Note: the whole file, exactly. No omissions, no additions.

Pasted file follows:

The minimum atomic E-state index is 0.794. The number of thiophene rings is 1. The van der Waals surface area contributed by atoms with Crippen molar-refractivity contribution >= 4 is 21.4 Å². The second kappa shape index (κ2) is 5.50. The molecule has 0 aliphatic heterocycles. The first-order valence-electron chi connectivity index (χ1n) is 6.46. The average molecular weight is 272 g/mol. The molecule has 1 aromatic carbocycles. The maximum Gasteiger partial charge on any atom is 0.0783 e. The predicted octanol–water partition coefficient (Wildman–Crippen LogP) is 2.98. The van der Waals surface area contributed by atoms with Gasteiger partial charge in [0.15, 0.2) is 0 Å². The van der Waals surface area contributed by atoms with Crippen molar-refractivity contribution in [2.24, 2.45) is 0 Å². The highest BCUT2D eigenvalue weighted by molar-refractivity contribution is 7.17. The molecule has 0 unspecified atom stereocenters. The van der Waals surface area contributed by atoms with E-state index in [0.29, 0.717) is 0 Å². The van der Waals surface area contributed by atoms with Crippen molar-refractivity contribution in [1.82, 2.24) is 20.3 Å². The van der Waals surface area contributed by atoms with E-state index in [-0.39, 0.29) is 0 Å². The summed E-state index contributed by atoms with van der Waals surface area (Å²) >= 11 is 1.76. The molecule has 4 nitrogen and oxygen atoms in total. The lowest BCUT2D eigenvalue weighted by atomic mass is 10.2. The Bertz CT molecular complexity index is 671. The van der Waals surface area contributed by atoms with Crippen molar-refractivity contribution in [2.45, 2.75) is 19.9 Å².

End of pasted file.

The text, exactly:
The minimum atomic E-state index is 0.794. The number of thiophene rings is 1. The van der Waals surface area contributed by atoms with Crippen molar-refractivity contribution >= 4 is 21.4 Å². The second kappa shape index (κ2) is 5.50. The molecule has 0 aliphatic heterocycles. The first-order valence-electron chi connectivity index (χ1n) is 6.46. The average molecular weight is 272 g/mol. The molecule has 1 aromatic carbocycles. The maximum Gasteiger partial charge on any atom is 0.0783 e. The predicted octanol–water partition coefficient (Wildman–Crippen LogP) is 2.98. The van der Waals surface area contributed by atoms with Gasteiger partial charge in [0.15, 0.2) is 0 Å². The van der Waals surface area contributed by atoms with Crippen molar-refractivity contribution in [2.24, 2.45) is 0 Å². The highest BCUT2D eigenvalue weighted by molar-refractivity contribution is 7.17. The molecule has 0 unspecified atom stereocenters. The van der Waals surface area contributed by atoms with E-state index in [0.29, 0.717) is 0 Å². The van der Waals surface area contributed by atoms with Crippen molar-refractivity contribution in [1.82, 2.24) is 20.3 Å². The van der Waals surface area contributed by atoms with E-state index in [-0.39, 0.29) is 0 Å². The summed E-state index contributed by atoms with van der Waals surface area (Å²) >= 11 is 1.76. The molecule has 4 nitrogen and oxygen atoms in total. The lowest BCUT2D eigenvalue weighted by atomic mass is 10.2. The Bertz CT molecular complexity index is 671. The van der Waals surface area contributed by atoms with Crippen molar-refractivity contribution in [2.45, 2.75) is 19.9 Å².